was a conscious, intellectualised decision on his part.
At a time when young poets
(and some not so young) would go on about the ineffable radiance of a comely
maiden, Faiz would take a different path. He would begin by paying his homage
to the time honoured metaphor of “Shall I Compare Thee To A Summer’s
Day”, but he would soon circumvent into a grimmer, starker image:
Of all the modern Urdu
poets Faiz Ahmed Faiz stands out as unique if only because — unlike his
contemporaries — he did not give up the traditional poetic diction.
Faiz became a leftist as a
young man and remained one all his life. He believed, passionately, in
changing the social order. He envisioned a world in which man would no longer
exploit man. He must have been disillusioned at some stage but he never
allowed doubt and despondency to creep into his poetic works. Loyalty was a
paramount value in his social and philosophical make-up.
Faiz has the knack of
touching commonplace sensibilities. His tone never becomes strident. His
motto is “Love” — and “utter, if you dare, the word of truth.” He
speaks to us gently; he caresses our vulnerabilities, our doubts and, more
often than not, whispers affable sentiments into our ears. His voice is so
gentle, that we cannot help being swayed by it. It is only when he stops that
we realise that what he was uttering was not sweet nothings but a cogent,
well thought-out message. His affable expression conceals the sorrow and
anguish that he feels for the human condition.
The most unusual aspect of
Faiz’s poetry is that even when he talks of the need for bringing sweeping
changes in the established order, he employs a language that is couched in
religious symbolism. I can think of no other poet, in our language, who draws
so much from the prolific store of Islamic credo. (Josh Malihabadi comes to
mind but Josh has a high falutin diction which mesmerise us with the panoply
of its verbiage) Faiz adopted this manner almost as a stylistic device.
There is nothing abstruse
in Faiz’s poetry. Indeed, at times, his verse is alarmingly simplistic,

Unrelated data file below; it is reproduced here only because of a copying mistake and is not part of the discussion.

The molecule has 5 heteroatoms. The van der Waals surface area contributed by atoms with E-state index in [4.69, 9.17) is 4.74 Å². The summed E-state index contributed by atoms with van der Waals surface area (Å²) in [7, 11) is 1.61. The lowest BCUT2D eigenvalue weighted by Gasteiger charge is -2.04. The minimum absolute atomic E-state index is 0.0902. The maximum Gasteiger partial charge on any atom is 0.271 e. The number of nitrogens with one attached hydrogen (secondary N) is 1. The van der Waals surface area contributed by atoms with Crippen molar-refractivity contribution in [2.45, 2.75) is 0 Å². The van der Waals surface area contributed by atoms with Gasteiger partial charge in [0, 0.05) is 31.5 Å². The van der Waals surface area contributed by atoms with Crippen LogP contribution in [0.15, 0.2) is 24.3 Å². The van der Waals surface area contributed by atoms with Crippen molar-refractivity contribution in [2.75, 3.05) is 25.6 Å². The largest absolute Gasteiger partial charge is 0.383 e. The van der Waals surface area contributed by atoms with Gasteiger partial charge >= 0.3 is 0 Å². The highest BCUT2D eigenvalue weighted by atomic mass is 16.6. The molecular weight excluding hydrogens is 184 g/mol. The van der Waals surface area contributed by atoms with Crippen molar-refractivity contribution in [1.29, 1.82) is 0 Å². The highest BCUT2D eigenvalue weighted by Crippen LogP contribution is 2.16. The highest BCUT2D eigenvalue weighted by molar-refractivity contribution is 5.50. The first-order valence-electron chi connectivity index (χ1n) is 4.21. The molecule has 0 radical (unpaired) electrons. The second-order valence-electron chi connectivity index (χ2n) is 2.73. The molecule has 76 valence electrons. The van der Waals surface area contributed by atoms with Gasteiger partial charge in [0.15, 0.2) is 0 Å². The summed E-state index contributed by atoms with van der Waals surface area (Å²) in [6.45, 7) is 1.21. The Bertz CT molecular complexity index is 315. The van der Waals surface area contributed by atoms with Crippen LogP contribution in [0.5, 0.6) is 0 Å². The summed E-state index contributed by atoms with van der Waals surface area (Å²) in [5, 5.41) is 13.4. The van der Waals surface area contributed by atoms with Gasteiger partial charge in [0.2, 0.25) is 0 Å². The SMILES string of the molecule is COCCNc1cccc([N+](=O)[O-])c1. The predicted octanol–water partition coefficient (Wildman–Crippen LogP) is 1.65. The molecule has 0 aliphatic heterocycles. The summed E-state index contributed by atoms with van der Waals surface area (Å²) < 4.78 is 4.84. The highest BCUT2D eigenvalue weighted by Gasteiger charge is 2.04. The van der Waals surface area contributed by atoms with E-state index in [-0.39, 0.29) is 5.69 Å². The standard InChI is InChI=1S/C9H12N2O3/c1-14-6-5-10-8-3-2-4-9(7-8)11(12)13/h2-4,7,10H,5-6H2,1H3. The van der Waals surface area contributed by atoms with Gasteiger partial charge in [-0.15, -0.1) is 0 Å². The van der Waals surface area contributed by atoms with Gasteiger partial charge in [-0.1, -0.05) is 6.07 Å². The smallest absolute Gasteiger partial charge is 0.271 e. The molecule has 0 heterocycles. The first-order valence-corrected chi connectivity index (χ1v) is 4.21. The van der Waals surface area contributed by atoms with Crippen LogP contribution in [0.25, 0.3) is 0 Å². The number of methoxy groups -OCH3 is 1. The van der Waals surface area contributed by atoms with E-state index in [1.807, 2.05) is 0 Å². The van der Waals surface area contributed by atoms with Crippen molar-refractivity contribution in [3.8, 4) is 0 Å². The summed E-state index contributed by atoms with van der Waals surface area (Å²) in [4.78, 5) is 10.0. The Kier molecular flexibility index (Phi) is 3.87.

almost in the mode of a writer of hymns (
I’d like you to bear in
mind that Faiz’s use of phrases that evoke an ever present fund of
religions references is a subtle device to articulate his abiding passion for
equality and social justice. When you hear him say
he not only reminds us of
the history of certain events — events deeply embedded in the psyche of
Muslims — he also makes a valid justification for protesting against the
inequities that exist in our society.
Islamic culture and its
parables, its fables and its symbols, assume an aesthetic quality in Faiz’s
poetry. Faiz’s diction often transcends even the ideological goals that he
had set himself. His thinking was always a little more refined, a little more
chiselled than his creed. His upbringing, his mental conditioning, his
cultural growth was soaked in the Islamic tradition.
I am not suggesting that
Faiz was an Islamic poet in the sense in which we call T.S. Eliot a Christian
poet. What I mean to say is that Faiz’s imagery remains traditional — and
like all traditional classical poets (Urdu & Persian) it is ensconced in
Islamic symbolism. He was particularly fond of Sauda and Mushafi and you can
detect shades of these two poets (particularly Mushafi) in his ghazals, but
Faiz was his own man and he created his own stamp, his own seal, and this
seal was culled out of scriptural and doctrinal terminology. The major
difference is that into this terminology, Faiz wove a deeply humane and an
intensely mellow message of love and good fellowship. You do not find any
rancour or bitterness in his verse. He believes in a cause but remains
tolerant to those who didn’t. It is this tolerance (exquisitely crafted
into his diction) that has endeared him to millions of people in his own land
— and many who live beyond.